By Ho Kit Yen | Free Malaysia Today
The High Court was told that Health Minister Dr. Zaliha Mustafa has “endangered” the lives of children by declassifying liquid nicotine as a scheduled poison, enabling it to be sold in the open without regulations.
Lawyer Edmund Bon, representing three health groups, said Zaliha’s decision, made on March 31, had failed to take into consideration the rights of children or the country’s obligations under the World Health Organization’s Framework Convention on Tobacco Control (FCTC).
He pointed out that the reason given by the minister for the declassification was so that the government could levy taxes on the sale of vape products.
“Without being subject to the law, liquid nicotine can be sold publicly to everyone, including children,” Bon said, adding that enforcement officers would be powerless and unable to confiscate such products.
The lawyer said earlier media reports had highlighted that candy laced with nicotine was being sold openly to children.
Bon was representing the Malaysian Council for Tobacco Control, Malaysian Green Lung Association, and Voice of the Children, which filed a legal challenge to quash Zaliha’s decision to delist liquid nicotine as a poison.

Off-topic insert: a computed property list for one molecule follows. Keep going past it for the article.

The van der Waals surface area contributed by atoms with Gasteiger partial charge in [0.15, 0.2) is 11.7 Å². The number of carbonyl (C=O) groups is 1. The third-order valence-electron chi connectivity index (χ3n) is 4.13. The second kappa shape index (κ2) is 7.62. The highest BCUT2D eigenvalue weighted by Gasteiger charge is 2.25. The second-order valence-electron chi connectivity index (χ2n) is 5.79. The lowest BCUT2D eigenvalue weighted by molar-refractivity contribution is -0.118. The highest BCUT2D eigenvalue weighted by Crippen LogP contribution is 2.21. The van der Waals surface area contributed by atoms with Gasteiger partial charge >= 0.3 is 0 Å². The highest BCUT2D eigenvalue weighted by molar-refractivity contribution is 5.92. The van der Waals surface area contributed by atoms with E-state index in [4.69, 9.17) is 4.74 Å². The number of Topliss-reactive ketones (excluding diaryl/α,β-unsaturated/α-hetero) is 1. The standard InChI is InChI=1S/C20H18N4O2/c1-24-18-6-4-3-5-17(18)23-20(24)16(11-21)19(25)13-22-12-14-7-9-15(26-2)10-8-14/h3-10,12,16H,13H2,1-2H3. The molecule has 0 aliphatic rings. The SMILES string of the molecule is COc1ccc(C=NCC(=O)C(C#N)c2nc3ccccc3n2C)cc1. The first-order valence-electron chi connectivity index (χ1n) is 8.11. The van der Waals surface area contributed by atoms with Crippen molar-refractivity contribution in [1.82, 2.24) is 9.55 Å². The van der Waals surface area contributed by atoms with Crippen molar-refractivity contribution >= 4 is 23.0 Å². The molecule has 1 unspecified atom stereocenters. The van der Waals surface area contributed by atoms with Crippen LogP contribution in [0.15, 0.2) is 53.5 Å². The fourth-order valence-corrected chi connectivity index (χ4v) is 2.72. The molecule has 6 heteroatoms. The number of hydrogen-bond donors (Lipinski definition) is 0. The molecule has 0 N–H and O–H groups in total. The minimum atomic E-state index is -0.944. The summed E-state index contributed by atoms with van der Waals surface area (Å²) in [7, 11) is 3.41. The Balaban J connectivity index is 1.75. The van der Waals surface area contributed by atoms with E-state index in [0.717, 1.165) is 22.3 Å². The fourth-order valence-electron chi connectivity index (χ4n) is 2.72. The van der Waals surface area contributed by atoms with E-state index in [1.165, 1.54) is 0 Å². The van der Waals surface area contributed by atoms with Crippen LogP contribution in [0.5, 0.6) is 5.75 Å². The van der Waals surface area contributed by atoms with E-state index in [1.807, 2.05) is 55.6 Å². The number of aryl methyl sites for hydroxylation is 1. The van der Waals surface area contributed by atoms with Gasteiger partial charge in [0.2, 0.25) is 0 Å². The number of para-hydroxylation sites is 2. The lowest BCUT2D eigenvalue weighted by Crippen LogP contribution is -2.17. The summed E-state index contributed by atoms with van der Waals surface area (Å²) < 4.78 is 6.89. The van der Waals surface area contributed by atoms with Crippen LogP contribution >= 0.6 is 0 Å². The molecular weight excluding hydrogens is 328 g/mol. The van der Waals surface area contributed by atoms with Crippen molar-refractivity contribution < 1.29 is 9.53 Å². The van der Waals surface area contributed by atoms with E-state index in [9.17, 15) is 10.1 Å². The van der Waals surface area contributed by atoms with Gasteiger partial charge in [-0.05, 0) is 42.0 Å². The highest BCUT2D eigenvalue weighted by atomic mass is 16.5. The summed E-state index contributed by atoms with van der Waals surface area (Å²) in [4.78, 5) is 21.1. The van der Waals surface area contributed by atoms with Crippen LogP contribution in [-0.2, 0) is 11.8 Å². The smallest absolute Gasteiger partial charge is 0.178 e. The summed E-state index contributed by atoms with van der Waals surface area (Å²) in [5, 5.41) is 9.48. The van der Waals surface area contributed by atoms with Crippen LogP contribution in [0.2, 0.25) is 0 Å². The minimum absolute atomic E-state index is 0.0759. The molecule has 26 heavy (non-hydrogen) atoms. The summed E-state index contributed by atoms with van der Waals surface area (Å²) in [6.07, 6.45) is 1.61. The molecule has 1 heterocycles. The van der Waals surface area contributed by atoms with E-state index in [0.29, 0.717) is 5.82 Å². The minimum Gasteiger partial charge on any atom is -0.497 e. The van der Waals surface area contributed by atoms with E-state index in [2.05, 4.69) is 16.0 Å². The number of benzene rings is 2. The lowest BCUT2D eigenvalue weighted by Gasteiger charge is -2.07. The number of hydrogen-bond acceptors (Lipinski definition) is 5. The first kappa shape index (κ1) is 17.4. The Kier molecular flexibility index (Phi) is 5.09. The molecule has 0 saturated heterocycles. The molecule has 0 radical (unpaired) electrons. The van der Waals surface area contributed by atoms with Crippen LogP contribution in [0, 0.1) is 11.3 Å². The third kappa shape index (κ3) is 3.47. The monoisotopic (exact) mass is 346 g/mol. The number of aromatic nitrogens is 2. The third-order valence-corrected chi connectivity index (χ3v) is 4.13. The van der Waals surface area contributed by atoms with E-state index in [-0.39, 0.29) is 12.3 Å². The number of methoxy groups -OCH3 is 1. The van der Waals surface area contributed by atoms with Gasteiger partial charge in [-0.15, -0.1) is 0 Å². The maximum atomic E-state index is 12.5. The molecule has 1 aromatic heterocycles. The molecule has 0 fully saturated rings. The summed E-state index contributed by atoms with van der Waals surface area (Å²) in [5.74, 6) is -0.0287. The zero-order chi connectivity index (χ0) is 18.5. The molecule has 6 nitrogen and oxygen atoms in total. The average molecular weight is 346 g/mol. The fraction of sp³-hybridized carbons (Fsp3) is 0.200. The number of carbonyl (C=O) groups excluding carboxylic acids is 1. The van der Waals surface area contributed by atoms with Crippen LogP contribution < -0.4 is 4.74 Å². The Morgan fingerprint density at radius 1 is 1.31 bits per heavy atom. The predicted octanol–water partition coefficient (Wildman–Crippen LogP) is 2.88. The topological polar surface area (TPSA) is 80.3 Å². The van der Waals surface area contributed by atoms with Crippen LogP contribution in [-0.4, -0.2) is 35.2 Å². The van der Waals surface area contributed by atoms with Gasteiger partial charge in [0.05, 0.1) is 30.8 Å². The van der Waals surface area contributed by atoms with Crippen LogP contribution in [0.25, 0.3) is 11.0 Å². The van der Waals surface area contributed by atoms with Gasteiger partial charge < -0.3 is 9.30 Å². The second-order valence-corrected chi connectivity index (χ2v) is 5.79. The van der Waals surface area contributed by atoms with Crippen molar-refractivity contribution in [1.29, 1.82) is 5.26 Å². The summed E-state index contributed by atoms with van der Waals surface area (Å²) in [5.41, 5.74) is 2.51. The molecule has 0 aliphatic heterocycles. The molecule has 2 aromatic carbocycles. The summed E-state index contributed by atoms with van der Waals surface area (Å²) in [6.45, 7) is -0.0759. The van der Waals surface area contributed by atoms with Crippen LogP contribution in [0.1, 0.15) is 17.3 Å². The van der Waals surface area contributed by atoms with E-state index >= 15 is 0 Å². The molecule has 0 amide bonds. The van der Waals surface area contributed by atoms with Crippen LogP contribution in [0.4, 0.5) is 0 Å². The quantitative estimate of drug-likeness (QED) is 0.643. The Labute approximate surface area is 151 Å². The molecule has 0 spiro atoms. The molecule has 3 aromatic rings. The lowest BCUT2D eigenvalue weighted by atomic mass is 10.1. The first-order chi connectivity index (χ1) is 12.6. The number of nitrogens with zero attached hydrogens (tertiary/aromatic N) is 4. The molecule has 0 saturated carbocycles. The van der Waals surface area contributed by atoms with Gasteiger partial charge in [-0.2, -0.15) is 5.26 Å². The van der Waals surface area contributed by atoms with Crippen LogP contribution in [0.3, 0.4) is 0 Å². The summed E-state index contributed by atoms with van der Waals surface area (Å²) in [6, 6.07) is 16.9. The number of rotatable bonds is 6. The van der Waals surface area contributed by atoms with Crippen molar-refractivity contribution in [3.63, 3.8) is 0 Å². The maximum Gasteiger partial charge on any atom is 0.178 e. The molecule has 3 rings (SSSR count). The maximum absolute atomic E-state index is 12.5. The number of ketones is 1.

The NGOs want the court to declare the impugned exemption void.
They claimed Zaliha did not adequately consider the views of the Poisons Board, and failed to engage with it, despite the board having unanimously voted against the exemption.
Bon also told the court that the Dewan Rakyat passed the Control of Smoking Products for Public Health 2023 Bill last week.
The bill is aimed at banning the sale and purchase of tobacco products, smoking materials, tobacco substitute products, and the provision of any form of service involving smoking to minors.
New bill sufficient to ban minors
Meanwhile, senior federal counsel Ahmad Hanir Hambaly, appearing for the Health Minister, told the court that the bill was sufficient to ban children from consuming tobacco products.
“Once the bill is gazetted as a law, there will be no more ‘gaps’ in law over the consumption and sale of vape to the public, especially children,” he added.
Hanir also said Zaliha did not act beyond the scope of her powers under the Poisons Act 1952 when delisting liquid nicotine as a scheduled poison.
He added that the Act did not compel Zaliha to accept the views of the Poisons Board before arriving at her decision.
Justice Wan Ahmad Farid Wan Salleh has fixed Feb 7 next year for the decision.